Today we will be discussing the costs of living in a tiny home. This article is about what it costs to live in a tiny house, per month. Many people ask me how I’m able to travel the world. This year, I visited Taiwan, Peru, Guatemala, El Salvador and I’m going to Colombia in two weeks. How am I able to pay for all this travel and support myself, with only a part-time job as a blogger? The big reason is I live in a tiny house. I have very little expenses. I’m going to tell you my monthly expenses, and you can decide whether the lifestyle is right for.
No Mortgage Payment
First of all, I have no mortgage payment. Right off the bat, that’s how I save a lot of money. Parking is going to be different for everybody. Some people have a piece of property that they park on. Sometimes they park in somebody’s backyard, and they pay them rent. If you’re traveling around with your tiny house, you might be paying a campground fee. The RV resort that I’m parked at is called Mount Hood Village, and they have an area just for tiny houses. That’s the “tiny house village”, and for my parking spot (which I think is a pretty cool parking spot), it would cost about $400 to $500 dollars a month.
Labor in Exchange for Parking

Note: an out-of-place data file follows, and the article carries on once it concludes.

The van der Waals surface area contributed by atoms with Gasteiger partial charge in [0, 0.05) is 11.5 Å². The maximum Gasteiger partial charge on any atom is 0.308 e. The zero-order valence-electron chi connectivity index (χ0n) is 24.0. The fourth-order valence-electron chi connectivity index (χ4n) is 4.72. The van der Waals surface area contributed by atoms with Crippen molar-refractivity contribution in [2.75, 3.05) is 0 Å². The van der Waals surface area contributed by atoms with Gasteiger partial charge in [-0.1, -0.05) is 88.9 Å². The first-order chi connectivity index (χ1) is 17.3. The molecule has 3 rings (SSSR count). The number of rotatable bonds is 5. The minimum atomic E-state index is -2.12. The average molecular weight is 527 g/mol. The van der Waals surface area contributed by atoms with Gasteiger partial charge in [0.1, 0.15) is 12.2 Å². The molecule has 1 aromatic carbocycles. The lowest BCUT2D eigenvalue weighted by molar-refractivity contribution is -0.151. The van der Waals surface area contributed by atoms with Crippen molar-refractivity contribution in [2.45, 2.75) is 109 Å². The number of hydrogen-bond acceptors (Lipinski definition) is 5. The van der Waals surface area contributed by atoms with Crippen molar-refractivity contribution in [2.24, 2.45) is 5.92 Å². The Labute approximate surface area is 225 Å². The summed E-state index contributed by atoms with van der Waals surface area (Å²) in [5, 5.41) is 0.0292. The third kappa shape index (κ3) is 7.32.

My secret is that I have a sweet deal with a company that I do a little bit of work for. In exchange, I’m able to live here without paying rent. Expense-wise, it is $0 for my parking spot. My parking spot parking is probably the biggest question mark about how much it’s going to cost to live, month a month, in a tiny house.
I think that about $450 to $500 or $600 is average for a monthly charge for a space in an RV park. You can find cheaper. I’ve seen RV parks only charging $200 a month. Now, they’re in very rural areas. You might be back to back with other RVs, so you kind of get what you pay for there.
I’ve actually seen parking spots go for up to $1,000 a month in RV parks, which is just crazy. I would never pay that, but some people really want that awesome spot that’s right next to the mountain with epic views. They want a spot with a lot of space and you get all the amenities. I get it. I just can’t afford it. That’s not why I went tiny.
Parking in Someone’s Backyard